Thursday, July 2
Matthew 22:1-14 “The kingdom of heaven is like a king who prepared a wedding banquet for his son.” (v.2)
In this parable we see three truths about the Christian life: It isn’t a funeral, but a feast—we’re meant to be happy; It isn’t expensive, but free—everything’s prepared by the Lord; and those invited aren’t superior types like the rich and talented—they’re ordinary people, the good with the bad.
How do we enter the kingdom? First, we have to accept the invitation. Some folk refuse. Either by point-blank rejection or by being too involved in other activities, they turn a deaf ear and shut themselves out.
Second, having come, we must accept what’s offered. It’s not enough just to make the journey outwardly. That’s like coming to church and thinking we’ve done enough. The Lord waits to clothe us with His “robe” of forgiveness. It covers our sins and makes us all equal.
Sadly, some of us do only the first thing. We come to the church and stop there. But the Lord waits for us to accept what we cannot provide for ourselves—His forgiveness. If we don’t, whatever else we’ve done won’t really matter. When we do accept the invitation and the gift, we enter fully into the kingdom of heaven.
Numbers 23:11-26; Psalms 131, 132, 133; Romans 8:1-11
Friday, July 3
Matthew 22:15-22 “Tell us then, what is your opinion? Is it right to pay taxes to Caesar or not?” (v.17)
How do you react when someone asks you a question about your faith? Do you become angry or evasive, especially if you know your questioner is not sincere and simply wants to embarrass you?
Here some people approach Jesus with flattering words and ask him a question. But he perceives their insincerity and confronts them with it. It’s important to recognize the motive of our questioners. Rather than speak in general terms, Jesus asks for a specific object to represent their question. So, when people question us, we should enquire, “To what particular occasion or Bible verse are you referring?” Then, instead of giving them an answer, Jesus throws the ball back into their own court by posing a question to them. Don’t be afraid of asking questions when you are witnessing. Your questioner has to do some thinking, too. Finally, Jesus gives them a perfect answer: “Give unto Ceasar….”, that turns them away in amazement.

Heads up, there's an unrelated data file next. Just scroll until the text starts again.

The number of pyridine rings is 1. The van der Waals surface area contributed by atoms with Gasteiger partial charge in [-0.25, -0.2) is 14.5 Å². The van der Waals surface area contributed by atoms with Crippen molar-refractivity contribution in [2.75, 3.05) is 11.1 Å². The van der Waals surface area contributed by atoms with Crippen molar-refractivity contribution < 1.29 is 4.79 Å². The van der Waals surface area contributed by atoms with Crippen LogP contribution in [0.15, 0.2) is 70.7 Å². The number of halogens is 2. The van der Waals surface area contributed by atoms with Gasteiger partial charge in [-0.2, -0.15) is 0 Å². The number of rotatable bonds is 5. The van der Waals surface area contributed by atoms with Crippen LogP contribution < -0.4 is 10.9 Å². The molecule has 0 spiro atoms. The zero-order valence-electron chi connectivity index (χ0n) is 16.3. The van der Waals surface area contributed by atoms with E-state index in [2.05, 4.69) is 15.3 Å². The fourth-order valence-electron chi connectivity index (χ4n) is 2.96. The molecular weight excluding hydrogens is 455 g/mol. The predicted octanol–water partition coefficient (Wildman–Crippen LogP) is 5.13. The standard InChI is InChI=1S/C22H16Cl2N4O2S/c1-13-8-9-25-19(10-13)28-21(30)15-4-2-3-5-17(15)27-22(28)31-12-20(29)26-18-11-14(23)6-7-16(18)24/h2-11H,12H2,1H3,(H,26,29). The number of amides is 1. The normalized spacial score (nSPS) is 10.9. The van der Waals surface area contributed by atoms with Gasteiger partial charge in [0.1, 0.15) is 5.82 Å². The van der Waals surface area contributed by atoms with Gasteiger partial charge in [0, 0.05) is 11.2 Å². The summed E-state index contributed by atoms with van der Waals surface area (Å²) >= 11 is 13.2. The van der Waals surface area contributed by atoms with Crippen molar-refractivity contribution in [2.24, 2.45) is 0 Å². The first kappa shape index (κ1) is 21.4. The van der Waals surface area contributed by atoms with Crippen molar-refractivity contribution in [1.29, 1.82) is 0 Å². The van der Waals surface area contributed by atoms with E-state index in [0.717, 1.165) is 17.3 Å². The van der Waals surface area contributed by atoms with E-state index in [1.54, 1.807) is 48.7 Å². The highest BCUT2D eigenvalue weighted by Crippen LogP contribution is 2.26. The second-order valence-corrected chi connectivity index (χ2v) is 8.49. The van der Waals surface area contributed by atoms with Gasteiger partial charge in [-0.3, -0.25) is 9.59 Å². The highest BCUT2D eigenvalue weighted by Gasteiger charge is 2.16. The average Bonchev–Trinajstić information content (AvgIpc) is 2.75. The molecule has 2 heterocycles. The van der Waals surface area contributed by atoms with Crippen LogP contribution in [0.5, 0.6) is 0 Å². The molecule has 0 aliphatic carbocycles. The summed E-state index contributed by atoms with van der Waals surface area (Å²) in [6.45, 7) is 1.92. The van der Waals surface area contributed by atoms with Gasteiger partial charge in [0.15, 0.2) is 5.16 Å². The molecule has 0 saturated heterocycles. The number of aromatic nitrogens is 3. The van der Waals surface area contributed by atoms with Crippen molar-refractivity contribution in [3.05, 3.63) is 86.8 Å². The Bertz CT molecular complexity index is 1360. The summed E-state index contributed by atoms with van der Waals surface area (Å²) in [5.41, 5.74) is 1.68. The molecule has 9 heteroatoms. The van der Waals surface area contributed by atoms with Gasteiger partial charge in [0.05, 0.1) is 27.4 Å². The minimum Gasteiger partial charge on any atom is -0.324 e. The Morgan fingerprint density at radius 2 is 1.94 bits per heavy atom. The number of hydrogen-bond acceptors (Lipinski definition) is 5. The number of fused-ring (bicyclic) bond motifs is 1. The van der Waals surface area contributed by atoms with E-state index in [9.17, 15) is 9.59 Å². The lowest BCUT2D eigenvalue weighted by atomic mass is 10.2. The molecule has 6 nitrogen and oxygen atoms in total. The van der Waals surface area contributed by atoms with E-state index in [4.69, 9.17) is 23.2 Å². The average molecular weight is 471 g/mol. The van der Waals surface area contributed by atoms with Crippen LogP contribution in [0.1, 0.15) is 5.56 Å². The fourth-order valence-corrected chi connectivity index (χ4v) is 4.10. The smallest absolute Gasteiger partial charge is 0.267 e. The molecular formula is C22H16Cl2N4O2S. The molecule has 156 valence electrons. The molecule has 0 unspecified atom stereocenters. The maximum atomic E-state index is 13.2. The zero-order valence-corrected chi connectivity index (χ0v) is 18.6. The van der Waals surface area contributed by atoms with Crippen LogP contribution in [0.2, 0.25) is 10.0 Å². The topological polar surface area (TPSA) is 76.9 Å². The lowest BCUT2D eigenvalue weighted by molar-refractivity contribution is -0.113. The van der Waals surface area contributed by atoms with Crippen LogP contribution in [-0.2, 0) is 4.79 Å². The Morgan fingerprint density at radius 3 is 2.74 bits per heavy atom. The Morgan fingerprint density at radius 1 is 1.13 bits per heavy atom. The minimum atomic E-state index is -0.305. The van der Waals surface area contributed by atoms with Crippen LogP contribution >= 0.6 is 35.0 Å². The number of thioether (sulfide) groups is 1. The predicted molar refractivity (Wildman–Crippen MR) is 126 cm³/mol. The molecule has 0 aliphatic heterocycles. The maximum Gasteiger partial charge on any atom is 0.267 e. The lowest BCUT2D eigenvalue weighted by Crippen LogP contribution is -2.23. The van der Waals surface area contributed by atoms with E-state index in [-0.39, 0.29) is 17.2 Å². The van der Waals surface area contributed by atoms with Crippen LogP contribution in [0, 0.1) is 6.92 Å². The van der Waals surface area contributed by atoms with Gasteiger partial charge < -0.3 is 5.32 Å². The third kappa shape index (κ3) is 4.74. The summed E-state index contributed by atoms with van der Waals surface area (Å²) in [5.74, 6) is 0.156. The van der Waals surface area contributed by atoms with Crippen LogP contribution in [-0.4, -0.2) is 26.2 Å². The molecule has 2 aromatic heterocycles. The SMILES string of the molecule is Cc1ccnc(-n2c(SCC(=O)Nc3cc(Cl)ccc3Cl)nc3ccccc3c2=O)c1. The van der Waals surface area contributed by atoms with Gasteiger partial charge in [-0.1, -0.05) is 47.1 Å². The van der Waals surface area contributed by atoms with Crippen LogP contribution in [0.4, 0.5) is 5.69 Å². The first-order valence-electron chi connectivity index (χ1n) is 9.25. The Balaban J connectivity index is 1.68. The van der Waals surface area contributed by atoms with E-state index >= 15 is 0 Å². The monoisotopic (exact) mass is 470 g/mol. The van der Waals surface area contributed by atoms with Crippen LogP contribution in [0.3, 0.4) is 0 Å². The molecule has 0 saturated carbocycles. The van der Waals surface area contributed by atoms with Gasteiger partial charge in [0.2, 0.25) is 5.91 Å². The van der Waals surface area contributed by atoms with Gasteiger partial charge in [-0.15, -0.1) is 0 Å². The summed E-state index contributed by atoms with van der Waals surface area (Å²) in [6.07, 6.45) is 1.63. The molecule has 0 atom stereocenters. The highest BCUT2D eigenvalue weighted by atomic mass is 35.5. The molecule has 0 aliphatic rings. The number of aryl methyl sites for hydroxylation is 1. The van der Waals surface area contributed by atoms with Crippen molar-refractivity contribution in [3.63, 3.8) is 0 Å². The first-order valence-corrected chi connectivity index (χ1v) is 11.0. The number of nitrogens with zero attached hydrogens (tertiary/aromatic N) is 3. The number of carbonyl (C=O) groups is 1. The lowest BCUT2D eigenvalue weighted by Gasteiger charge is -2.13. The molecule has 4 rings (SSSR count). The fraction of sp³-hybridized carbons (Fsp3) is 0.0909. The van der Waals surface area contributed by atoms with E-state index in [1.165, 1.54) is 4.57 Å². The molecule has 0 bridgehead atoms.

Our faith is not meant to be played with. It’s a matter of life and death. Let the Holy Spirit be your guide when you face a questioner. Pray for the right words and you will be led to them.
Numbers 24:1-13; Psalms 140, 142; Romans 8:12-17
Saturday, July 4
Matthew 22:23-40 “Love the Lord your God….” (v.37)
What is love? It’s a longing for the other person, an ache to be in their presence, a desire to make them happy, and a thrill to realize that they feel the same way about us.
That’s how we should feel about God. Jesus states that it should be with all our heart (gladly), with all our soul (fervently), and with all our mind (intelligently—and not leaving our brains outside).
Then Jesus goes further. He extends this command to include our neighbors and ourselves. But how can cold and empty people like us give this kind of love?
The secret is to let God’s love come into us first. Then, basking in it, we can share it with others. That’s why John wrote, “We love because he first loved us” (1 John 4:19).
O Lord, You know that sometimes my love is cold and faint. Please help me to feel the warmth of Your love so that mine may grow to be more like Yours.
Numbers 24:12-25; Psalms 137, 144; Romans 8:18-25
Sunday, July 5
Numbers 27:12-23 Then Moses said to the Lord, “O Lord, you are the God who gives breath to all creatures. Please appoint a new man as leader for the community. Give them someone who will guide them wherever they go…” (vv.15-17 NLT)
Many of us have received the “call” to leadership. Sometimes we have sought leadership because we are aware of issues that need to be resolved and we have new and fresh ideas. I accepted leadership roles in several of my interest groups over the years without seeking them. I admit that I had a good deal of trepidation each time I said yes to the call. Yet, those positions turned out to be most fulfilling, as God revealed personal skills and talents that I never before identified or utilized. I prayed for and received creative resolutions to matters that presented themselves. He allowed me to grow in the assurance that I was helping others.